®ommuni(ations. [Newspaper Article] — Pacific Appeal — 3 May 1862
®ommuni(ations. For the Pacific Appeal. Observation. Sacramento City, April 22d. As the art of pleasing is to be learnt only by frequenting the best companies, we must endeavor to pick it up in such companies, by observation, for it is not sense and knowledge alone that will acquire esteem ; these certainly are the first and necessary foundations for pleasing, but they will by no means do, unless attended with manners and attention. There have been people who have frequented the first companies all their lifetime, and yet have never got rid of their stiffness and awkwardness ; but have continued as vulgar as if they were never out of a servant's hall; this has been owing to carelcsness, and a want of attention to the manners and behavior of others. There are a great many people likewise who busy themselves the whole day. and who, in fact, do nothing. They have possibly taken up a book for two or three hours, but, from a certain inattention that grows upon them the more it is indulge...
[From our Sacramento Correspondent.] [Newspaper Article] — Pacific Appeal — 3 May 1862
[From our Sacramento Correspondent.] According to promise, I now take up my pen, to give you a faint sketch of the city of the Plains, its appearance at the present time, and the desolating aspect of one portion as it now is, caused by the ever-memorable overflow of the American river, which flooded the city, on the 9 th of December, 1861. Up to the Bth of December 1861, compared with the destruction and desolating aspect, in the utter ruin of property, which now meets the view of the spectator on every side, Sacramento then exhibited an unexampled degree of prosperity —the Paradise of California. Prior to the events of which I now write, but a few years had elapsed, since '» Sacramento has suffered from both fire 8 and floods, but not so destructive and so crushing to the energetic spirit of her i citizens, as the flood which visited this - city the past winter. t On the morning of the 9th of December, 3 between the hours of seven and eight, int telligence was sent by those who res...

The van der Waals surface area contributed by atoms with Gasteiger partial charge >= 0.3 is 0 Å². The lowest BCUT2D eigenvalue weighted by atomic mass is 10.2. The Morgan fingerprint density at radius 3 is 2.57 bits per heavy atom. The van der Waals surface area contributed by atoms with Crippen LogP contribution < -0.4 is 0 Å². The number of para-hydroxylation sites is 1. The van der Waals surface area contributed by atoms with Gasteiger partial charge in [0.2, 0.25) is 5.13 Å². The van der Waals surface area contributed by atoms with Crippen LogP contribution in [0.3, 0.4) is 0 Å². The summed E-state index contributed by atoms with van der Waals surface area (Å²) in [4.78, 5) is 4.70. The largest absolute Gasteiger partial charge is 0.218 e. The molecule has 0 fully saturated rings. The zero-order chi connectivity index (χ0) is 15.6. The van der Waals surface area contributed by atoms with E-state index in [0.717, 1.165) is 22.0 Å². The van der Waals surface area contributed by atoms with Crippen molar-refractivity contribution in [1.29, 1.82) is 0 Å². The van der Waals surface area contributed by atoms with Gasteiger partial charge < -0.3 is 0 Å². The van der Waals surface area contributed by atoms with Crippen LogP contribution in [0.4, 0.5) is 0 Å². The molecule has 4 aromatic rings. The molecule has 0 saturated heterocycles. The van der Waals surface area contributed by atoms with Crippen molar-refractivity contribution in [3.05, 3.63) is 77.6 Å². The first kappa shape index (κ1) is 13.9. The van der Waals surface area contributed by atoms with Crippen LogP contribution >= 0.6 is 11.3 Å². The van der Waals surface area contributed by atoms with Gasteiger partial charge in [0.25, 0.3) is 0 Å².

futttl). ; [Newspaper Article] — Pacific Appeal — 3 May 1862